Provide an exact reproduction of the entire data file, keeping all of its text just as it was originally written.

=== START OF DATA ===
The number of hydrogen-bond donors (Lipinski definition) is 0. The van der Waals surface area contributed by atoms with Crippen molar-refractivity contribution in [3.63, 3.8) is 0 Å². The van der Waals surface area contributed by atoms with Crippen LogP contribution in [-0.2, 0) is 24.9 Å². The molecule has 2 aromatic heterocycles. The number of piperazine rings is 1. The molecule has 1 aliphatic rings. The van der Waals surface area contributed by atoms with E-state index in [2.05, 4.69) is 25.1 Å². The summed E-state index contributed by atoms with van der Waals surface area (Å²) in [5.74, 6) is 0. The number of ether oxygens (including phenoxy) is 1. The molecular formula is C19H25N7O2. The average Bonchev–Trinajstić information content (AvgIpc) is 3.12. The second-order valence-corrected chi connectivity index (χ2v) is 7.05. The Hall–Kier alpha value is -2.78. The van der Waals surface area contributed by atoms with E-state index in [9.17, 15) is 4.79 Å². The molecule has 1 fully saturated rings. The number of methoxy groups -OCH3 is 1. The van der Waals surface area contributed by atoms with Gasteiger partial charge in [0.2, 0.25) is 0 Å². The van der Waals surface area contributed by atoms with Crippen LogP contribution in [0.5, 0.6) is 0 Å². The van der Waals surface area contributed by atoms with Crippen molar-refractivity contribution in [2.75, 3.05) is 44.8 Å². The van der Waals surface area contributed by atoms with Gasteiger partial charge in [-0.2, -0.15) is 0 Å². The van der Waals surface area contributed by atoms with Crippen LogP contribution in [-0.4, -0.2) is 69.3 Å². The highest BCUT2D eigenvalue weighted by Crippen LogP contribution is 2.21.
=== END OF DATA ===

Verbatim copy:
The number of hydrogen-bond donors (Lipinski definition) is 0. The van der Waals surface area contributed by atoms with Crippen molar-refractivity contribution in [3.63, 3.8) is 0 Å². The van der Waals surface area contributed by atoms with Crippen LogP contribution in [-0.2, 0) is 24.9 Å². The molecule has 2 aromatic heterocycles. The number of piperazine rings is 1. The molecule has 1 aliphatic rings. The van der Waals surface area contributed by atoms with E-state index in [2.05, 4.69) is 25.1 Å². The summed E-state index contributed by atoms with van der Waals surface area (Å²) in [5.74, 6) is 0. The number of ether oxygens (including phenoxy) is 1. The molecular formula is C19H25N7O2. The average Bonchev–Trinajstić information content (AvgIpc) is 3.12. The second-order valence-corrected chi connectivity index (χ2v) is 7.05. The Hall–Kier alpha value is -2.78. The van der Waals surface area contributed by atoms with E-state index in [9.17, 15) is 4.79 Å². The molecule has 1 fully saturated rings. The number of methoxy groups -OCH3 is 1. The van der Waals surface area contributed by atoms with Gasteiger partial charge in [0.2, 0.25) is 0 Å². The van der Waals surface area contributed by atoms with Crippen LogP contribution in [0.5, 0.6) is 0 Å². The van der Waals surface area contributed by atoms with Crippen molar-refractivity contribution in [2.75, 3.05) is 44.8 Å². The van der Waals surface area contributed by atoms with Gasteiger partial charge in [-0.2, -0.15) is 0 Å². The van der Waals surface area contributed by atoms with Crippen LogP contribution in [-0.4, -0.2) is 69.3 Å². The highest BCUT2D eigenvalue weighted by Crippen LogP contribution is 2.21.